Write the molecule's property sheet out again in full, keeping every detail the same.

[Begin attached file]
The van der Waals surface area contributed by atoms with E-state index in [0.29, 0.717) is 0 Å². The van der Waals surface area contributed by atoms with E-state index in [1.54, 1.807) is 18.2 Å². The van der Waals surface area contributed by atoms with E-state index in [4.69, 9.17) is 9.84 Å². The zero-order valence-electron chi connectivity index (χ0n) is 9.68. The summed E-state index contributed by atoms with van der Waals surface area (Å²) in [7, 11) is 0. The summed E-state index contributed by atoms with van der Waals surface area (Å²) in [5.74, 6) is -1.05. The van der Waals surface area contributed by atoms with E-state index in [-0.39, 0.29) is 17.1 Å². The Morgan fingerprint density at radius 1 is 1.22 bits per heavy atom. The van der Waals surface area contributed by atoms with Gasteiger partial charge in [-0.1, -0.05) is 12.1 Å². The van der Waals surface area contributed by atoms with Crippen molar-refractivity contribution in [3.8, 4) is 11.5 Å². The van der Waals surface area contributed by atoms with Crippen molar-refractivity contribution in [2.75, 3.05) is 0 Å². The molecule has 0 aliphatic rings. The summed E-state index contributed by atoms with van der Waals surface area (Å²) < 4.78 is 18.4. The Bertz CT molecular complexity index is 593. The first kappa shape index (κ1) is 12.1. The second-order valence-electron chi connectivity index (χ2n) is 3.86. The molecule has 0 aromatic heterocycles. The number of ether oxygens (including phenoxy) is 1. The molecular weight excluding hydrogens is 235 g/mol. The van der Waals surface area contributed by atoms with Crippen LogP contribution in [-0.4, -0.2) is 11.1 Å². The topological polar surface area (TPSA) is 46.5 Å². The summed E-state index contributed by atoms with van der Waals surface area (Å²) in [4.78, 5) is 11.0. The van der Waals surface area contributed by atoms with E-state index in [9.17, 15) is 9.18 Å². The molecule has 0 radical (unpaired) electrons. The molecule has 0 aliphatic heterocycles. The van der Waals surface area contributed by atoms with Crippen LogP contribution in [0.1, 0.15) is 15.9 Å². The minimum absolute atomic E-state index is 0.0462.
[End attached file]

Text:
The van der Waals surface area contributed by atoms with E-state index in [0.29, 0.717) is 0 Å². The van der Waals surface area contributed by atoms with E-state index in [1.54, 1.807) is 18.2 Å². The van der Waals surface area contributed by atoms with E-state index in [4.69, 9.17) is 9.84 Å². The zero-order valence-electron chi connectivity index (χ0n) is 9.68. The summed E-state index contributed by atoms with van der Waals surface area (Å²) in [7, 11) is 0. The summed E-state index contributed by atoms with van der Waals surface area (Å²) in [5.74, 6) is -1.05. The van der Waals surface area contributed by atoms with E-state index in [-0.39, 0.29) is 17.1 Å². The Morgan fingerprint density at radius 1 is 1.22 bits per heavy atom. The van der Waals surface area contributed by atoms with Gasteiger partial charge in [-0.1, -0.05) is 12.1 Å². The van der Waals surface area contributed by atoms with Crippen molar-refractivity contribution in [3.8, 4) is 11.5 Å². The van der Waals surface area contributed by atoms with Crippen molar-refractivity contribution in [2.75, 3.05) is 0 Å². The molecule has 0 aliphatic rings. The summed E-state index contributed by atoms with van der Waals surface area (Å²) < 4.78 is 18.4. The Bertz CT molecular complexity index is 593. The first kappa shape index (κ1) is 12.1. The second-order valence-electron chi connectivity index (χ2n) is 3.86. The molecule has 0 aromatic heterocycles. The number of ether oxygens (including phenoxy) is 1. The molecular weight excluding hydrogens is 235 g/mol. The van der Waals surface area contributed by atoms with Crippen LogP contribution in [-0.4, -0.2) is 11.1 Å². The topological polar surface area (TPSA) is 46.5 Å². The summed E-state index contributed by atoms with van der Waals surface area (Å²) in [4.78, 5) is 11.0. The van der Waals surface area contributed by atoms with E-state index in [9.17, 15) is 9.18 Å². The molecule has 0 radical (unpaired) electrons. The molecule has 0 aliphatic heterocycles. The van der Waals surface area contributed by atoms with Crippen LogP contribution in [0.1, 0.15) is 15.9 Å². The minimum absolute atomic E-state index is 0.0462.